QUESTION: How do I manage panic attacks at work? Please offer tips
Your question has allowed me to answer another question that is often asked by lay people. Many want to know, what is the difference between fear and anxiety, and many want to know if they are the same thing.
For the sake of clarity, therefore, fear is the emotional response to a real or perceived imminent threat. The important thing to note is that the threat is imminent.
Anxiety, on the other hand, is an emotional response to that which is anticipated in the future as opposed to it being current or imminent.
In this instance, one might be anxious about losing a job if the new government fails to deal with the fuel crisis while the other person will feel fear because a group of people pretending to be police officers have entered his bedroom at 3am.
The interface between mental health and cardiology is perhaps best illustrated by answering your question, and I will do this by telling you about a patient I saw many years ago, at the request of a colleague.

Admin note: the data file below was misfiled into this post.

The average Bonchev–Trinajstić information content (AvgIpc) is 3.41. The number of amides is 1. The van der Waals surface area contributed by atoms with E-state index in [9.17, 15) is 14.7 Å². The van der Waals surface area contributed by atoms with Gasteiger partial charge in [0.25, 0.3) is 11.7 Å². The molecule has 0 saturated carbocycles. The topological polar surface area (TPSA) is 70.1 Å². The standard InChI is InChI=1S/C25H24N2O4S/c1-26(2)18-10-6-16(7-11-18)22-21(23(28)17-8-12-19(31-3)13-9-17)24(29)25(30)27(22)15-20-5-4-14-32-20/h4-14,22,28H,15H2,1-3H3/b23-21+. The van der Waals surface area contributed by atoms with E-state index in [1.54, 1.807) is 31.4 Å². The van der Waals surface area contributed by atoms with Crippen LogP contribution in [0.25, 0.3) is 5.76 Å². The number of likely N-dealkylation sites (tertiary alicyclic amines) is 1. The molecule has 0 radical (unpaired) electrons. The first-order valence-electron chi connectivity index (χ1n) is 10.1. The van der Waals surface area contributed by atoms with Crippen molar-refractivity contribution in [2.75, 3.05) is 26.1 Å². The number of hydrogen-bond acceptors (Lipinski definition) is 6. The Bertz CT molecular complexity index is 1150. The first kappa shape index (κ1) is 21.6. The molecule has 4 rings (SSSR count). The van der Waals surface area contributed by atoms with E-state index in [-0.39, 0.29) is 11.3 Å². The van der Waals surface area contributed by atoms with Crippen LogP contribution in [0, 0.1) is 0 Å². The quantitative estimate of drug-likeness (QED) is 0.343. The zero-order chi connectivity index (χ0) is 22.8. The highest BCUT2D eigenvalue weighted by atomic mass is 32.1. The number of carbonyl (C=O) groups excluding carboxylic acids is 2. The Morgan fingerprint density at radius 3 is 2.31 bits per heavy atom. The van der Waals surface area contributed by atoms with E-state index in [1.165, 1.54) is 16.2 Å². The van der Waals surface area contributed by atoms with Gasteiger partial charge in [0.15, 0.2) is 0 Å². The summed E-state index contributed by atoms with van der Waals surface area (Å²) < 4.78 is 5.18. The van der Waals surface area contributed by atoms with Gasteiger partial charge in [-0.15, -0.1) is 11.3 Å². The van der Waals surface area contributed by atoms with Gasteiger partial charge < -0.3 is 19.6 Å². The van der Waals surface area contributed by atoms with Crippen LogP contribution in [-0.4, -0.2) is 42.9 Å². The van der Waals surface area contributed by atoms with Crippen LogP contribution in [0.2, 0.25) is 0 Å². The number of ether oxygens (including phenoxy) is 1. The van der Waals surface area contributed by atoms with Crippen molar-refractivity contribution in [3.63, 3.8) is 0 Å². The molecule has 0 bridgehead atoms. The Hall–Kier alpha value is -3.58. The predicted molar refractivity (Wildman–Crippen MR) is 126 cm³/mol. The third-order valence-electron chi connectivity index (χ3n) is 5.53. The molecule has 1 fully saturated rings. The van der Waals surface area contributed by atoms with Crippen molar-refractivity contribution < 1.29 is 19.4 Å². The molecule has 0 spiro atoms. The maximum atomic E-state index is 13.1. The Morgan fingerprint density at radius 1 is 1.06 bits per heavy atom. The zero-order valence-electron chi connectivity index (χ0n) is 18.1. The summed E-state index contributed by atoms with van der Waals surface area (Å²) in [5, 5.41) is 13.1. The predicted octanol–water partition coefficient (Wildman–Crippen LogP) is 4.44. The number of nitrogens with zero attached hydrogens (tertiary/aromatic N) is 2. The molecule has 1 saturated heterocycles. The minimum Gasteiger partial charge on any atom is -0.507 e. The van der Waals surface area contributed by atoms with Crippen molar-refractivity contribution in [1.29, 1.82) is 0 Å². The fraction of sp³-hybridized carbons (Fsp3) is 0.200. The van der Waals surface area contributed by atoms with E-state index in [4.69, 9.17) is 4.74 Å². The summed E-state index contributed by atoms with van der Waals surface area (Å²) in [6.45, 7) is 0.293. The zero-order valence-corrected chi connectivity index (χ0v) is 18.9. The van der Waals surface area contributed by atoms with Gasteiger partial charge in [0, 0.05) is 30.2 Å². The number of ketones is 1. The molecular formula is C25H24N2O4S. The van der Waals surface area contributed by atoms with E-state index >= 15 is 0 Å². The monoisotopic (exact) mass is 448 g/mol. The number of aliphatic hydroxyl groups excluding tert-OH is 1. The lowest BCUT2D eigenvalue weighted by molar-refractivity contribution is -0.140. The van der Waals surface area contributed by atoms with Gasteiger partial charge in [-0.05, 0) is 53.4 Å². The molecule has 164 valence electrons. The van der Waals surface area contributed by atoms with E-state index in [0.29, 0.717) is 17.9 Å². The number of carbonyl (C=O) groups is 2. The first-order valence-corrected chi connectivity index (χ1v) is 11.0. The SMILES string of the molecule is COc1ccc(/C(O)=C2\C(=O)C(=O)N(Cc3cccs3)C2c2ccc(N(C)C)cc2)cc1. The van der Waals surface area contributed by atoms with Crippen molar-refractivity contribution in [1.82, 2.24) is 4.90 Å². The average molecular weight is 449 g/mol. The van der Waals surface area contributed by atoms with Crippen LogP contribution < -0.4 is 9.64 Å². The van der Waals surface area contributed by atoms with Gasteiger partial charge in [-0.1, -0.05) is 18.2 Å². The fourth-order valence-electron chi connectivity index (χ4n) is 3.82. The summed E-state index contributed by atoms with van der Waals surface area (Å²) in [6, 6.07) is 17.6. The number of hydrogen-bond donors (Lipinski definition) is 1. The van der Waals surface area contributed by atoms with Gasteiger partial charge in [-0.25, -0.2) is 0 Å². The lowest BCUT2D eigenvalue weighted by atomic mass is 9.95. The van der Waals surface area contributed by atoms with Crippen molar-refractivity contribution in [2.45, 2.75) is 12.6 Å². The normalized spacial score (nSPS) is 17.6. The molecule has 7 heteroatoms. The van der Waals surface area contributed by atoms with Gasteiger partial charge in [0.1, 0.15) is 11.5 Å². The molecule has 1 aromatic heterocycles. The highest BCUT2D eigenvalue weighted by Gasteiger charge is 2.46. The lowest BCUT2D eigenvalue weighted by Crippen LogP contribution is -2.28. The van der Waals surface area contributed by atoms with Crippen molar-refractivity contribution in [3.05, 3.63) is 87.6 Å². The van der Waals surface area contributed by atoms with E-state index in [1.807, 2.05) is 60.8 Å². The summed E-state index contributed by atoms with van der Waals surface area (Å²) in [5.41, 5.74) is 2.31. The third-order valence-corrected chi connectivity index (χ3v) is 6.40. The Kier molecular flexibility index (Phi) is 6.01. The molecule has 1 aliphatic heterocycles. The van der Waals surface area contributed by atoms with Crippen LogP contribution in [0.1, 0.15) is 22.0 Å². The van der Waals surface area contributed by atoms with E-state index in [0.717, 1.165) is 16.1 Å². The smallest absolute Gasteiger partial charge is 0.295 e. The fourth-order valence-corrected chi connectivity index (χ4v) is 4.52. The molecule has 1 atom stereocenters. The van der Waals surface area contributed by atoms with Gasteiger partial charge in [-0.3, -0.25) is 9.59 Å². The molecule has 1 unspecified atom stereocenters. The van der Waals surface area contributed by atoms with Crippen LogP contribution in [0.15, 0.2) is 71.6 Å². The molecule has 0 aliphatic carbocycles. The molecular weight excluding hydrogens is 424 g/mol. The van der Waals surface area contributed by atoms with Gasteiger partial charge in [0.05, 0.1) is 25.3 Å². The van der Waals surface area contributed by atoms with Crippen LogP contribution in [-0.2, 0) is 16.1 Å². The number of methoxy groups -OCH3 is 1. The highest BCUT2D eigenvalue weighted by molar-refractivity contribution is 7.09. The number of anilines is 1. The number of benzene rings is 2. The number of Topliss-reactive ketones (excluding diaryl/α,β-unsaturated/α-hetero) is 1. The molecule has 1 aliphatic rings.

For several months, a successful 40-year-old man had presented to the accident and emergency department of a top hospital. Each time he had ended up in the ICU, because he had clear symptoms of a heart attack, and the doctors who received him had done the right thing in taking him there.
At every visit, he had presented with complaints of a pounding heart that was racing, he was trembling, shaking and sweating profusely. His wife was herself in a state of great fear and was screaming and shouting for help.
It was however the fear of losing control and chest discomfort, which had started suddenly that convinced the doctors to take urgent action and hence the transfer to ICU. Within a few hours, the doctors would get the results of the different tests and things would not add up.
None of the blood results supported a diagnosis of a heart attack and there was no evidence that heart muscle damage had taken place. By the following day, the patient was seating up, chatting and ready to get on with life, but was always a little embarrassed by this turn of events.
This was after all a false alarm. The usual cries by his wife and family started after the second and third panic attacks. It was at this point that the cardiologist who had seen the patient in the first instance was called in and he sent the patient to us with the diagnosis of panic attacks.
Reluctantly the family agreed to let the patient come into our care and over several months of medication and Cognitive Behaviour Therapy we were able to work through the condition.
You might want to know that panic disorder is treatable and in the case of the man we saw, remained well for many years.
Dr Njenga is a psychiatrist and mental health consultant who has authored several scientific papers and books